The MPAA started issuing ratings for films in 1968, and the Original Four ratings were G (for general audiences; all ages admitted), M (mature audiences), R (restricted; children under 17 must be accompanied by an adult) and X (no one under 18 admitted). The M rating confused a lot of patrons who equated “mature” with “nudity” or “sex scenes”, so in 1969 M was changed to GP (general audiences, parental guidance suggested). The MPAA officially changed GP to PG in 1970s so that the “parental guidance” angle was more obvious, but a lot of studios stuck with GP long afterward. The 1980 Olivia Newton-John bomb Xanadu was the last commercially released movie with a GP rating.

3. BROUGHT TO YOU IN LIVING COLOR

The MPAA started issuing ratings for films in 1968, and the Original Four ratings were G (for general audiences; all ages admitted), M (mature audiences), R (restricted; children under 17 must be accompanied by an adult) and X (no one under 18 admitted). The M rating confused a lot of patrons who equated “mature” with “nudity” or “sex scenes”, so in 1969 M was changed to GP (general audiences, parental guidance suggested). The MPAA officially changed GP to PG in 1970s so that the “parental guidance” angle was more obvious, but a lot of studios stuck with GP long afterward. The 1980 Olivia Newton-John bomb Xanadu was the last commercially released movie with a GP rating.  

Do You Remember The Peacock?

Do You Remember The Peacock?

4. QUADROPHONIC

f the two channels/two speakers used for stereo sound were good, then quadraphonic sound, which required four channels/speakers, was better, right? Quad sound was originally available only on reel-to-reel tapes until 1971, when Columbia and Sony started marketing quadraphonic vinyl LPs. In order to enjoy the full effect of four channels, however, one needed to buy a compatible (very expensive) quadraphonic audio system. Some quad albums were “stereo compatible,” meaning they could be played on standard stereo equipment, but they didn’t provide the full “surround sound” experience that was intended. A few radio stations experimented with broadcasting in quadraphonic, including Detroit’s WWWW.FM (W4).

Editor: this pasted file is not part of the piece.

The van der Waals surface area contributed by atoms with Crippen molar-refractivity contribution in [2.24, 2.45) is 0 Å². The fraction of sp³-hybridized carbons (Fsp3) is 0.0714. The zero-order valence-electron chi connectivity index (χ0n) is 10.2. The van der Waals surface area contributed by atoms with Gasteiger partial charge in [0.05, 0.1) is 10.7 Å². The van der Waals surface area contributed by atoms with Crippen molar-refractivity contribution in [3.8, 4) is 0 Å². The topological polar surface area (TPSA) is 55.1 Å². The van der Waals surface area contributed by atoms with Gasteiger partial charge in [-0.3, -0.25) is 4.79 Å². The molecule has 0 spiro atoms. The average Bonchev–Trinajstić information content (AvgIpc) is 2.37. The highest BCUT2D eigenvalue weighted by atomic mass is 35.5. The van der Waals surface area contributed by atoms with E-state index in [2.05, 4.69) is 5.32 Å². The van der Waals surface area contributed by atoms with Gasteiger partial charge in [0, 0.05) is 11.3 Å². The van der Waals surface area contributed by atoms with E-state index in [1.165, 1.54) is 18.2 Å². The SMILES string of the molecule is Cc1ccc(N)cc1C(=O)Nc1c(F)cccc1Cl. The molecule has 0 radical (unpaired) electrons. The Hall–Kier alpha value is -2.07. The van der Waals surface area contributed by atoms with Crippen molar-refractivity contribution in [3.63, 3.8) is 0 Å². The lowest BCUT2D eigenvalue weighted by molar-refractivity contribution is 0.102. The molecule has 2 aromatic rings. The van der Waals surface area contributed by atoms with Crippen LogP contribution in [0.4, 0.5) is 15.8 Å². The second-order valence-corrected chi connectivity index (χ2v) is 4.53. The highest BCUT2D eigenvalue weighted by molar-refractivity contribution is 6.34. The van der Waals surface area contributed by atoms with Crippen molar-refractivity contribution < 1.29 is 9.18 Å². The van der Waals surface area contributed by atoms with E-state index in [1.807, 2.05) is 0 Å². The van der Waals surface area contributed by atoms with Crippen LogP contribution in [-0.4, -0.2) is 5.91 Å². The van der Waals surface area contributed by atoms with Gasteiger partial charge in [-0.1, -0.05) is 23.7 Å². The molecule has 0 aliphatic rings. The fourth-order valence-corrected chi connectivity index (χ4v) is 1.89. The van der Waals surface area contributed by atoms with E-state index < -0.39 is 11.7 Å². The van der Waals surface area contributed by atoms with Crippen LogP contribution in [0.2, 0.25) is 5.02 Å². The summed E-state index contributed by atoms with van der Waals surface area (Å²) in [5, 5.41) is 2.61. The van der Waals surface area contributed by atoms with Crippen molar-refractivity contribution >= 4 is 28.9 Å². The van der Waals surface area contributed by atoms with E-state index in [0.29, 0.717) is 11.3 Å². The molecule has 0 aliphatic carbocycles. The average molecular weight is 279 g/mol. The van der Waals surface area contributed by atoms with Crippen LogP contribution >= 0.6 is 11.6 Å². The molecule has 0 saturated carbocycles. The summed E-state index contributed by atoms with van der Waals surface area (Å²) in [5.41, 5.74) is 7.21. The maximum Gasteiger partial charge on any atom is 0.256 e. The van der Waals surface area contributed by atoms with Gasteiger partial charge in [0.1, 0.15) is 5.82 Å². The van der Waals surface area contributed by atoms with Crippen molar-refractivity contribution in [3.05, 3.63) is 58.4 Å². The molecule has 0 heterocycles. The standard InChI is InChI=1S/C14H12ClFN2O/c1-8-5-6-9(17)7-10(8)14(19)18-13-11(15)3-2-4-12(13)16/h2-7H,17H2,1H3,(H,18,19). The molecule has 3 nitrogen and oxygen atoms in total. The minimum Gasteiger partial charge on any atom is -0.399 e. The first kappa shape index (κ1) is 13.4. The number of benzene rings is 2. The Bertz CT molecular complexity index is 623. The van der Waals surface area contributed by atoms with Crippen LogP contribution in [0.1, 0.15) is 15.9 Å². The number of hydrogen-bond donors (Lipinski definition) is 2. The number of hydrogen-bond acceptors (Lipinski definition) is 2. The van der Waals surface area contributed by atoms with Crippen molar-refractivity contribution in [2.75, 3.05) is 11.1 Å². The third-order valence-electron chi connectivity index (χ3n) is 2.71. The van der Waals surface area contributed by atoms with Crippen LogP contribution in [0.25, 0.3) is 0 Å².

5. NO DEPOSIT NO RETURN

During the Great Depression, most stores in every state charged a two cent deposit on every glass soda pop bottle, which was refunded when you returned the empty. Glass bottles were heavy, so folks returning huge sacks full of them wasn’t a problem for merchants at the time and the nuisance factor was minimal. When the 1960s rolled around, soft drink bottlers started using plastic instead of glass, and they weren’t going to re-use the empties, so consumers were free to just toss them (and save 12 cents per six-pack to boot). “No Deposit, No Return” was printed or embossed on pop bottles until the late 1970s when so-called “Bottle Bills” started passing through various state legislatures. Too many folks were littering the landscape with their discarded containers, so deposits on not only bottles but also cans were once again implemented. Even if your state doesn’t have a return law, your soda labels still have the various requisite deposit amounts printed on them.  

7 UP

7 UP

6. PLEASE BE KIND AND REWIND